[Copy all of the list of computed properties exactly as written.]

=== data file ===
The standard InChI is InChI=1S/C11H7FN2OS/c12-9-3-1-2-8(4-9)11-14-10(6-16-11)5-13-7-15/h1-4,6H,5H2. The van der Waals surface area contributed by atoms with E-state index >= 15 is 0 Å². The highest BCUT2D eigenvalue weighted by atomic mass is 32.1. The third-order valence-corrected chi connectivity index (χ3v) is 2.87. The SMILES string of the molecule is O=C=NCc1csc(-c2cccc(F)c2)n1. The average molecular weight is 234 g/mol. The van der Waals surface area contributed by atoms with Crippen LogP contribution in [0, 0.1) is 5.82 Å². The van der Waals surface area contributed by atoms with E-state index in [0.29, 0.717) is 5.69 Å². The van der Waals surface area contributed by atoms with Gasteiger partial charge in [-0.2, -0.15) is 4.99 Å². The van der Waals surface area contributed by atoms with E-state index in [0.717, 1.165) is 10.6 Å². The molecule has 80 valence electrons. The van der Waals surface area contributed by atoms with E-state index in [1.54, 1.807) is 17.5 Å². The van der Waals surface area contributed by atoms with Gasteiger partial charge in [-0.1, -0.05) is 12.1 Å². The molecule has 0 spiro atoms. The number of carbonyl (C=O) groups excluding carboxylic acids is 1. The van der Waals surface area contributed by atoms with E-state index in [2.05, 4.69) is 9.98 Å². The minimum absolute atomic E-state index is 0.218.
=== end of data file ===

The standard InChI is InChI=1S/C11H7FN2OS/c12-9-3-1-2-8(4-9)11-14-10(6-16-11)5-13-7-15/h1-4,6H,5H2. The van der Waals surface area contributed by atoms with E-state index >= 15 is 0 Å². The highest BCUT2D eigenvalue weighted by atomic mass is 32.1. The third-order valence-corrected chi connectivity index (χ3v) is 2.87. The SMILES string of the molecule is O=C=NCc1csc(-c2cccc(F)c2)n1. The average molecular weight is 234 g/mol. The van der Waals surface area contributed by atoms with Crippen LogP contribution in [0, 0.1) is 5.82 Å². The van der Waals surface area contributed by atoms with E-state index in [0.29, 0.717) is 5.69 Å². The van der Waals surface area contributed by atoms with Gasteiger partial charge in [-0.2, -0.15) is 4.99 Å². The van der Waals surface area contributed by atoms with E-state index in [0.717, 1.165) is 10.6 Å². The molecule has 80 valence electrons. The van der Waals surface area contributed by atoms with E-state index in [1.54, 1.807) is 17.5 Å². The van der Waals surface area contributed by atoms with Gasteiger partial charge in [-0.1, -0.05) is 12.1 Å². The molecule has 0 spiro atoms. The number of carbonyl (C=O) groups excluding carboxylic acids is 1. The van der Waals surface area contributed by atoms with E-state index in [2.05, 4.69) is 9.98 Å². The minimum absolute atomic E-state index is 0.218.